Publisher: Dolores Ent.
Genre: Action & Platformer
Platform: Nintendo Switch, PS4, PS Vita, PC
Audience: E for Everyone
Release Date: 14/2/2019
Price: £8.99 – Rapid Reviews UK was very kindly provided with a review code for this title.
What the Developers say
Ghoulboy is a retro-inspired style action platformer that combines the action-RPG genre with hack ‘n’ slash gameplay.
2D action, heroic characters, gloomy environments, demonic bosses, these all seem to excite players a lot. Pixels will be combined with other cool retro elements and the result will certainly be something that will meet the needs of Nintendo Switch gamers.
Once in-game, users will get to control a heroic character who will often be seen throwing a spear to create additional platforms. To boot, puzzle and combat elements will further enhance the experience. You wouldn’t want to miss out on it. With the gold that you collect, you can increase your health level, your arsenal of weapons to be thrown away.
Slay as many monsters as you can, collect loot, avoid dangerous traps and defeat menacing bosses.
Ghoulboy brings back the look and feel of the very best classic retro platformers from the ’90s, introducing refreshed and engaging gameplay mechanics. If you miss platformers from the 16-bit era, and think games nowadays aren’t that good anymore, think twice! Ghoulboy is for you.
It’s a little known fact, but I am a sucker for the Castlevania games. So, whenever I see a 2D platformer that features a hero brandishing what appears to be a whip, plus a secondary weapon, I am immediately intrigued. Ghoulboy, from developer Redro Games, was one such title that jumped out to me in the Castlevania sense. While not without its faults, Ghoulboy does an admirable job of trying to encapsulate what makes old-school action platformers great.
Gameplay and Replayability
Ghoulboy is a 2D throwback to the light-hearted horror-themed action games of the early ’90s. It plays like a cross between Super Mario Bros. and the first Castlevania on the NES. The story revolves around guiding a courageous little boy in a horned helmet known as Ghoulboy across Halloween themed levels. Throughout those levels, you will leap from platform to platform, solve a few simple puzzles, fight the occasional boss, and face-off against many different types of monsters like skeletons and ghouls.
The levels are cleverly designed and enjoyable to play for the most part. You will have access to three primary weapons: your starting weapon which is a knife, a sword, and then my favourite the long mace. You can purchase an upgraded weapon with collected in-game money from the main menu for better striking power and range. It’s strange to have to go to the main menu to upgrade, but it’s not much of a hindrance.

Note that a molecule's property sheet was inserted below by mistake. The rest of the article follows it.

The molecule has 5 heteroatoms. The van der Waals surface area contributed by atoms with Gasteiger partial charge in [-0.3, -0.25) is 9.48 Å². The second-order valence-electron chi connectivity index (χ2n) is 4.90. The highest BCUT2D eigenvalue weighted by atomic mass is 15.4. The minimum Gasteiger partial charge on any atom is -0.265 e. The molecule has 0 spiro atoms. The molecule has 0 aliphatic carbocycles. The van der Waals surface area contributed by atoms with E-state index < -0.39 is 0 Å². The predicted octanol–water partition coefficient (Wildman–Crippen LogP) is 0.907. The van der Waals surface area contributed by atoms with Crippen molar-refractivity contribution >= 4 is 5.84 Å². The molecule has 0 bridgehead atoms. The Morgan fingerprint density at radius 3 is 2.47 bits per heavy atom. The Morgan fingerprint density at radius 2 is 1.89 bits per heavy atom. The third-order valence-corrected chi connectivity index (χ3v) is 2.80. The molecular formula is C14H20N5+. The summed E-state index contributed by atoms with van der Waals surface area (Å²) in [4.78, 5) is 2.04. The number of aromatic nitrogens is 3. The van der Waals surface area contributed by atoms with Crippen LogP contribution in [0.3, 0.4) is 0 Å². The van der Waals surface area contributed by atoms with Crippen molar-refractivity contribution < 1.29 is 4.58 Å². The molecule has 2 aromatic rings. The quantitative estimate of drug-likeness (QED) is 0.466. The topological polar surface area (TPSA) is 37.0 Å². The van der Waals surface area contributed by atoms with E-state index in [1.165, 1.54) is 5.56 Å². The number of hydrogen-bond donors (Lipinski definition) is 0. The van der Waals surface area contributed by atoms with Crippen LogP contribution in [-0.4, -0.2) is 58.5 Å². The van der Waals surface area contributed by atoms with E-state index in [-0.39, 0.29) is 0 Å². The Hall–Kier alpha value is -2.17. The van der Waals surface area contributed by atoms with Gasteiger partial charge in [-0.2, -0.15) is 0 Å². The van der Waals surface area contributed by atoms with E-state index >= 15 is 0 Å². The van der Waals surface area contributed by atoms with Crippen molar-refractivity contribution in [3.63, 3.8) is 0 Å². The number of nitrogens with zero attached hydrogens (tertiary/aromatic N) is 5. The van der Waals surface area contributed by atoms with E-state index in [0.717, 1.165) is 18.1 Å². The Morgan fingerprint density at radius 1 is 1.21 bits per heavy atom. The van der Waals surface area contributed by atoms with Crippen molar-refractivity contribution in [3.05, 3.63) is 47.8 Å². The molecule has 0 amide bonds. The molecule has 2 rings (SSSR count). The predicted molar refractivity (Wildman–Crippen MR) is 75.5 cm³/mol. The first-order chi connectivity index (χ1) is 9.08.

Ghoulboy is divided into different acts with 4 levels in each. Aside from the display at the beginning of the act, there is no other way to tell which level you are on if one loses track or stops and continues later. Each act is designed with a unique setting, but without a level, select screen and no ability to go back to previous levels, playing the game can feel somewhat disorienting in terms of knowing where your progress is.
Enemy design and placement are just like an early NES title with enemies appearing randomly and often. Some enemies can be attacked with a throwing weapon without getting close enough to trigger their AI, while others are placed on a platform above the player that is still within range of a swinging sword attack. There are also enemies that will home in on you but will noticeably be limited in how far they can move from their spawn point allowing you to stand just outside of it. The boss battles are hardly memorable with easy, simple movement patterns and attacks that can be countered only by merely jumping.
Looks and Sounds
I appreciated the chiptunes soundtrack with some catchy melodies harkening back to the games of old, and the sound effects were archetypal of 8-bit adventure titles. There’s nothing truly memorable about the music, but it accomplishes the goal of being like a retro experience. Graphically, Ghoulboy looks just like a game from the 8-bit generation and even has different filters you can cycle through from the menu to provide an even more in-depth old-school experience.
Controlling Ghoulboy is just like any retro platformer with being able to double-jump and use weapons. I found the controls to feel too floaty and not as fluid as I would like, but it was still adequate for allowing me to make difficult jumps. As you play, you’ll acquire different secondary weapons to use, and one, in particular, is extremely useful for accessing secret areas and helping with platforming. The spear can be thrown into walls and used as an additional platform, so long as you have them in your inventory. This was a neat concept that added more exploration and platforming elements to Ghoulboy.
Overall, Ghoulboy is a fun retro-inspired action platformer that you will enjoy if you appreciate old-school platformers but isn’t without many little faults. While Ghoulboy does have some minor glitches with maybe an enemy or money getting stuck in the level geometry, or platforms not appearing where they should, there is still a competent game here. I would like to see what the developer can create next and iron out all the little hindrances that detract from the overall experience.
Rapid Reviews UK Rating
You can purchase Ghoulboy on the Nintendo Switch eShop at the following link, https://www.nintendo.co.uk/Games/Nintendo-Switch-download-software/Ghoulboy-1510136.html#Overview